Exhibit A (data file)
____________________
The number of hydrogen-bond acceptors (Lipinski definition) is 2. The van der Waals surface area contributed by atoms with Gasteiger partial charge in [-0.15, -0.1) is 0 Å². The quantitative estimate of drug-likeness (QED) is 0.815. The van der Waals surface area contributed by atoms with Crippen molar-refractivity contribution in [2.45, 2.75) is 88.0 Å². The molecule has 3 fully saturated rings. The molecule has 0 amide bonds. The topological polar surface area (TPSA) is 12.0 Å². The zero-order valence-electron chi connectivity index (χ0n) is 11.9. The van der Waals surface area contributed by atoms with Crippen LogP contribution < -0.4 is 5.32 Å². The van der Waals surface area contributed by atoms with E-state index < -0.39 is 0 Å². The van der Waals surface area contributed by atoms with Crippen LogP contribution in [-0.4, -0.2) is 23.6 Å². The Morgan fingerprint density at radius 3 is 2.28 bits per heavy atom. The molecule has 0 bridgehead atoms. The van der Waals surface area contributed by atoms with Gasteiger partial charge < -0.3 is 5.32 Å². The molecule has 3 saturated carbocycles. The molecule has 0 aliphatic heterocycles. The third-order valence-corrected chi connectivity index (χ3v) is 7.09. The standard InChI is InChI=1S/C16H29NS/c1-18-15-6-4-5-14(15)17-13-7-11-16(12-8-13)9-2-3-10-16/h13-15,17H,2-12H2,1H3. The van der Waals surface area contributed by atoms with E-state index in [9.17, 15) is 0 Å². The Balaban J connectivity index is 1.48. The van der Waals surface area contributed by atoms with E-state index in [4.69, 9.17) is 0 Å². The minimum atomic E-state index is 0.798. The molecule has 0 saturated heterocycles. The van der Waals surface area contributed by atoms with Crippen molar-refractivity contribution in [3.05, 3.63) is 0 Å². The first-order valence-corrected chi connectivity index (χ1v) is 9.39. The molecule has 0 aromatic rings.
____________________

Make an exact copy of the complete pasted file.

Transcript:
The number of hydrogen-bond acceptors (Lipinski definition) is 2. The van der Waals surface area contributed by atoms with Gasteiger partial charge in [-0.15, -0.1) is 0 Å². The quantitative estimate of drug-likeness (QED) is 0.815. The van der Waals surface area contributed by atoms with Crippen molar-refractivity contribution in [2.45, 2.75) is 88.0 Å². The molecule has 3 fully saturated rings. The molecule has 0 amide bonds. The topological polar surface area (TPSA) is 12.0 Å². The zero-order valence-electron chi connectivity index (χ0n) is 11.9. The van der Waals surface area contributed by atoms with Crippen LogP contribution < -0.4 is 5.32 Å². The van der Waals surface area contributed by atoms with E-state index < -0.39 is 0 Å². The van der Waals surface area contributed by atoms with Crippen LogP contribution in [-0.4, -0.2) is 23.6 Å². The Morgan fingerprint density at radius 3 is 2.28 bits per heavy atom. The molecule has 0 bridgehead atoms. The van der Waals surface area contributed by atoms with Gasteiger partial charge < -0.3 is 5.32 Å². The molecule has 3 saturated carbocycles. The molecule has 0 aliphatic heterocycles. The third-order valence-corrected chi connectivity index (χ3v) is 7.09. The standard InChI is InChI=1S/C16H29NS/c1-18-15-6-4-5-14(15)17-13-7-11-16(12-8-13)9-2-3-10-16/h13-15,17H,2-12H2,1H3. The van der Waals surface area contributed by atoms with E-state index in [9.17, 15) is 0 Å². The Balaban J connectivity index is 1.48. The van der Waals surface area contributed by atoms with E-state index in [4.69, 9.17) is 0 Å². The minimum atomic E-state index is 0.798. The molecule has 0 saturated heterocycles. The van der Waals surface area contributed by atoms with Crippen molar-refractivity contribution in [3.05, 3.63) is 0 Å². The first-order valence-corrected chi connectivity index (χ1v) is 9.39. The molecule has 0 aromatic rings.